Most often, SIMD is used for “embarrassingly parallel” computations: the ones where all you do is apply some elementwise function to all elements of an array and write it back somewhere else. In this setting, you don’t even need to know how SIMD works: the compiler is perfectly capable of optimizing such loops by itself. All you need to know is that such optimization exists and yields a 5-10x speedup.

But most computations are not like that, and even the loops that seem straightforward to vectorize are often not optimized because of some tricky technical nuances. In this section, we will discuss how to assist the compiler in vectorization and walk through some more complicated patterns of using SIMD.

## Reductions

We will start with the example of calculating the sum an array:

```
int sum_naive(int *a, int n) {
int s = 0;
for (int i = 0; i < n; i++)
s += a[i];
return s;
}
```

The naive approach is not so straightforward to vectorize, because the state of the loop (sum $s$ on the current prefix) depends on the previous iteration. The way to overcome this is to split a single scalar accumulator $s$ into 8 separate ones, so that $s_i$ would contain the sum of every 8th element of the original array, shifted by $i$:

$$ s_i = \sum_{j=0}^{n / 8} a_{8 \cdot j + i } $$If we store these 8 accumulators in a single 256-bit vector, we can update them all at once by adding consecutive 8-element segments of the array. Armed with the GCC vector extension syntax, this is straightforward:

```
int sum_simd(v8si *a, int n) {
// ^ you can just cast a pointer normally, like with any other pointer type
v8si s = {0};
for (int i = 0; i < n / 8; i++)
s += a[i];
int res = 0;
// sum 8 accumulators into one
for (int i = 0; i < 8; i++)
res += s[i];
// add the remainder of a
for (int i = n / 8 * 8; i < n; i++)
res += a[i];
return res;
}
```

This is how compilers actually vectorize array sums and other reduction. Surprisingly, this is not the fastest way to do it, and we will come back to this problem in the last chapter to show why.

### Horizontal Summation

The last part, where we sum up the 8 accumulators stored in a vector register into a single scalar to get the total sum, is called “horizontal summation”. Although extracting and adding every scalar one by one only takes a constant number of cycles, it can be computed slightly faster using a special instruction that adds together pairs of adjacent elements in a register.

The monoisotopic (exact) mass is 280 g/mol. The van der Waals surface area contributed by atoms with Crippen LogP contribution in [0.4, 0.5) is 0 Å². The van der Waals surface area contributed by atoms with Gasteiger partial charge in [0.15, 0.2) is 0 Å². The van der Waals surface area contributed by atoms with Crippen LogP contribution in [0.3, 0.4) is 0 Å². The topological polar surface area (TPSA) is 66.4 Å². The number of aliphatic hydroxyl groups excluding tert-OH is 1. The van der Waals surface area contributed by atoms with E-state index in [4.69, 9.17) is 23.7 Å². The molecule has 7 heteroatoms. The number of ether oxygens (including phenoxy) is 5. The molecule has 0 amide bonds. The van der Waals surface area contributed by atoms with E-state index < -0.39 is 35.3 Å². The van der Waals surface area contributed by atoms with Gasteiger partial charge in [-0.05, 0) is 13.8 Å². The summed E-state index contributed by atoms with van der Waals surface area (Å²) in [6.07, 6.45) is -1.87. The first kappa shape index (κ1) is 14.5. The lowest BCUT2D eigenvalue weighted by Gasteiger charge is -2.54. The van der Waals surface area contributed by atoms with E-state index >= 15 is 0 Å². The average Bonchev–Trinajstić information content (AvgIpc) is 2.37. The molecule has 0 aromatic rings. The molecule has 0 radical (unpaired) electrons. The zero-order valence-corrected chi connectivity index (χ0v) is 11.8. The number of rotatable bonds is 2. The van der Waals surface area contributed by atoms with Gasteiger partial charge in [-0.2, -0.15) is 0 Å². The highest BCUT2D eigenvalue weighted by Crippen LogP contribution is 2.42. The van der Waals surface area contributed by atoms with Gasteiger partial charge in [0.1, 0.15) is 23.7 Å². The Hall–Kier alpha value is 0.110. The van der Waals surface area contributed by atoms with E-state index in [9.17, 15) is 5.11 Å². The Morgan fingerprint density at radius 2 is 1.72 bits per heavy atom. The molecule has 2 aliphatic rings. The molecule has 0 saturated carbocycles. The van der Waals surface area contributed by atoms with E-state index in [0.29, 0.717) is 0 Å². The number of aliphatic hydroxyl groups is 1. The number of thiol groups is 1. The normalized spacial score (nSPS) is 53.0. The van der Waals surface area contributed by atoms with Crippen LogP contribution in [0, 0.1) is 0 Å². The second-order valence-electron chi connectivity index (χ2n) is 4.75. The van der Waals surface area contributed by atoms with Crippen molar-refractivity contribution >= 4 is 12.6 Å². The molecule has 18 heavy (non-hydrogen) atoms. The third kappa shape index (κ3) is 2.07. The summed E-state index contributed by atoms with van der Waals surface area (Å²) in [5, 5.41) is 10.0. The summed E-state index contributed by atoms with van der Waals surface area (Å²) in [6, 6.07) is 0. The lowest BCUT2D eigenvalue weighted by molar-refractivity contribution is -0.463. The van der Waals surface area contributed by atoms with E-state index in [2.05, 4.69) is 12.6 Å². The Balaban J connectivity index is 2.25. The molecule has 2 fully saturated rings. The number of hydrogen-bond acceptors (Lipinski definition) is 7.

Since it is a very specific operation, it can only be expressed using SIMD intrinsics, although the compiler probably emits roughly the same procedure anyway:

```
int hsum(__m256i x) {
__m128i l = _mm256_extracti128_si256(x, 0);
__m128i h = _mm256_extracti128_si256(x, 1);
l = _mm_add_epi32(l, h);
l = _mm_hadd_epi32(l, l);
return _mm_extract_epi32(l, 0) + _mm_extract_epi32(l, 1);
}
```

There are similar techniques for computing “horizontal minimum” and some other reductions.

## Memory Alignment

Operations of reading and writing the contents of a SIMD register into memory have two versions each: `load`

/ `loadu`

and `store`

/ `storeu`

. The letter “u” here stands for “unaligned”. The difference is that the former ones only work correctly when the read / written block fits inside a single cache line (and crash otherwise), while the latter work either way, but with a slight performance penalty if the block crosses a cache line.

Sometimes, especially when the “inner” operation is very lightweight, the performance difference becomes significant (at least because you need to fetch two cache lines instead of one). As an extreme example, this way of adding two arrays together:

```
for (int i = 3; i + 7 < n; i += 8) {
__m256i x = _mm256_loadu_si256((__m256i*) &a[i]);
__m256i y = _mm256_loadu_si256((__m256i*) &b[i]);
__m256i z = _mm256_add_epi32(x, y);
_mm256_storeu_si256((__m256i*) &c[i], z);
}
```

…is ~30% slower than its aligned version:

```
for (int i = 0; i < n; i += 8) {
__m256i x = _mm256_load_si256((__m256i*) &a[i]);
__m256i y = _mm256_load_si256((__m256i*) &b[i]);
__m256i z = _mm256_add_epi32(x, y);
_mm256_store_si256((__m256i*) &c[i], z);
}
```

In the first version, assuming that arrays `a`

, `b`

and `c`

are all 64-byte *aligned* (the addresses of their first elements are divisible by 64, and so they start at the beginning of a cache line), roughly half of reads and writes will be “bad” because they cross a cache line boundary.

### Data Alignment

By default, when you allocate an array, the only guarantee about its alignment you get is that none of its elements are split by a cache line. For an array of `int`

, this means that it gets the alignment of 4 bytes (`sizeof int`

), which lets you load exactly one cache line when reading any element.

For our purposes, we want to guarantee that any (256-bit = 32-byte) SIMD block will not be split, so we need to specify the alignment of 32 bytes. For static arrays, we can do so with the `alignas`

specifier:

```
alignas(32) float a[n];
for (int i = 0; i < n; i += 8) {
__m256 x = _mm256_load_ps(&a[i]);
// ...
}
```

For allocating an array dynamically, we can use `std::aligned_alloc`

which takes the alignment value and the size of array in bytes, and returns a pointer to the allocated memory (just like `new`

does), which should be explicitly deleted when no longer used.

On most modern architectures, the `loadu`

/ `storeu`

intrinsics should be equally as fast as `load`

/ `store`

given that in both cases the blocks only intersect one cache line. The advantage of the latter is that they can act as free assertions that all reads and writes are aligned. It is worth noting that the GCC vector extensions always assume aligned memory reads and writes. Memory alignment issues is also one of the reasons why compilers can’t always autovectorize efficiently.

## Data Manipulation

If you took some time to study the reference, you may have noticed that there are essentially two major groups of vector operations:

- Instructions that perform some elementwise operation (
`+`

,`*`

,`<`

,`acos`

, etc.). - Instructions that load, store, mask, shuffle and generally move data around.